I did enjoy the parade, and we had nice company, Sheila and Bridget Mitchell, who joined us for the bands and supper at No Way Jose afterwards. But there was no time for my customary long Friday run. So I woke up Saturday morning with a grudge against the day. I will show you, I said to Saturday and then proceeded to scheme up some type of outing.
The temp was warm, the sky was blue, and the winds were light as I shuffled over the bridge onto the familiar tarmac of Money Road, my go-to stretch of pavement in a pinch, my default running road. I really had no plan because I didn't know how recovered my legs were from the Great Noxapater Journey Run so I played it by ear, so to speak, or maybe I ran it by leg is a more apt saying. I wore a Calbak and carried six Gu gels just in case I could hold up a while. I held up a while.
My mind had toyed with twenty, maybe a marathon, maybe more. I even thought the run could be as short as ten. But about eight miles in, I knew the outing would be a marathon or more. Several friends of mine were running St. Jude's that very day. I really wanted to beat them, so I hatched the idea of a marathon plus one.
The run was pretty uneventful other than me finding a lot of loot along the way. I usually bring home something to my wife that I find along the side of the roadway such as discarded silverware. It amazes me how many spoons and butter knives and forks I find on the shoulder of the roads I run. Why are they there? Was someone eating lunch while driving and oops that fork fell out the window?
The last thing I told Penny when I headed out the door was, "I'll bring you something."
Her response was, "I don't want anything."
That sort of hurt my feelings, but perhaps it was providential. I kept for myself everything I picked up that day, and it was a pretty impressive haul. The first thing I found was a flashlight. It was one of those little LED things. Picking it up and examining it revealed that the light had most likely tumbled from an auto at high speed. The front glass was gone, but when I clicked the switch, that little bugger came on. Hot dog, I thought. I can always use a light, especially this time of year when often a shine is the only thing that keeps me from being run over by a car when running at night.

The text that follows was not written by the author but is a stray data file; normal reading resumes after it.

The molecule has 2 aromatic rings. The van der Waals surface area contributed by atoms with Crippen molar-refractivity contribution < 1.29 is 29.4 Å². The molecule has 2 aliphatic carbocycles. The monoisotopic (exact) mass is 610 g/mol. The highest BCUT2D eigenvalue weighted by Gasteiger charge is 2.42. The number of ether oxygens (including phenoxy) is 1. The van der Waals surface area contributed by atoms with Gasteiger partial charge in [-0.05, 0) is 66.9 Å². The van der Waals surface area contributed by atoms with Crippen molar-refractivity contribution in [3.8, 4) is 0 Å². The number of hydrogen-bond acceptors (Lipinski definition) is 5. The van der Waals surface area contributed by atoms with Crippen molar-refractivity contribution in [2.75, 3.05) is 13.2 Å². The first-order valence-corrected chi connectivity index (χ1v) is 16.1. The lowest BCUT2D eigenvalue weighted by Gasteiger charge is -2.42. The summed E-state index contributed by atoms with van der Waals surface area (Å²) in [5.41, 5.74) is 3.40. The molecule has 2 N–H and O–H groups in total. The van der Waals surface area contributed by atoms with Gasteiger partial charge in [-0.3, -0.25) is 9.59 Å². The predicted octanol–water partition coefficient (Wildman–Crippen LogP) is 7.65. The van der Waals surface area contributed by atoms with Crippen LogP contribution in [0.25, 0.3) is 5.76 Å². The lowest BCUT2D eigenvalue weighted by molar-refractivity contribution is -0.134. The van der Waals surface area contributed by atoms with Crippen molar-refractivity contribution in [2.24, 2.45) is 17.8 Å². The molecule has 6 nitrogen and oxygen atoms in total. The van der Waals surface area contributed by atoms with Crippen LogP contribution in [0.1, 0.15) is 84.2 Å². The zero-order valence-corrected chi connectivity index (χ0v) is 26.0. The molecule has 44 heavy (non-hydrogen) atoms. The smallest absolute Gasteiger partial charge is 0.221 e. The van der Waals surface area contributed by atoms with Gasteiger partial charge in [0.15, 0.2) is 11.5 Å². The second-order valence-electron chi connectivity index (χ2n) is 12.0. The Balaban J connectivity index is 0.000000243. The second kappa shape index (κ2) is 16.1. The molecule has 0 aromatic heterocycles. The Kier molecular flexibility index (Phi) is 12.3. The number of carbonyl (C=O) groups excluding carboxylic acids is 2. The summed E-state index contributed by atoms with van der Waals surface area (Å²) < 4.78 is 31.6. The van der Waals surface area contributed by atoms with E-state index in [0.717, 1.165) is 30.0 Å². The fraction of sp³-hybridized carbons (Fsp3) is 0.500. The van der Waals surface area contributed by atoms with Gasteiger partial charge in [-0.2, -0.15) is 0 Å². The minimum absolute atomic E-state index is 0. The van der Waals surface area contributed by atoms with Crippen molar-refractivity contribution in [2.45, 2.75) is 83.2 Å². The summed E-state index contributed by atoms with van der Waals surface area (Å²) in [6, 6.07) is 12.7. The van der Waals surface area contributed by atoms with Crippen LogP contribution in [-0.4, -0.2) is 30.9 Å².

|Wearing the rain top and holding the flashlight.|
The third thing I found was a really nice rain suit. I did my turn at 13.62 miles and was only a few steps into my return journey when I ran by some clothing on the shoulder. That is not unusual. Clothing is common as are shop rags which I occasionally pick up. Usually, however, I just keep running when I encounter clothing, and I did this time too. But I stopped and went back. Something about what I saw seemed less than ordinary or more than ordinary. Not ordinary. Gosh, it was a nice rain suit, a Coleman. The top was in mint condition, but the pants had become a part of a fire ant colony, so I tied the top to my pack and left the pants with the ants.
|Gift from a stranger.|
I was feeling pretty smug about my stuff when another incident, another find, brightened my day. I was getting low on fluid and was planning a stop at the fire station in Money when a pickup truck slowed as it approached me. Two guys were in a small, red truck and that is all I could discern about their physical description. They never stopped, but a hand came out the passenger side window and in that hand was the biggest bottle of water I had ever seen. They slowed just enough to pass the water like a runner passing the baton in a relay race.
"Thanks," I yelled out.
"You'e welcome," someone yelled in return.
Immediately I heard a flock of geese overhead honking away as if to sing their approval at the random act of kindness they had witnessed below them. A light breeze blew brightly-colored leaves which pirouetted through the air to the ground below as if the heavens were raining grace upon the earth. I thought of Luke 2:14 which reads and was sung by the angels and is sung by mankind now,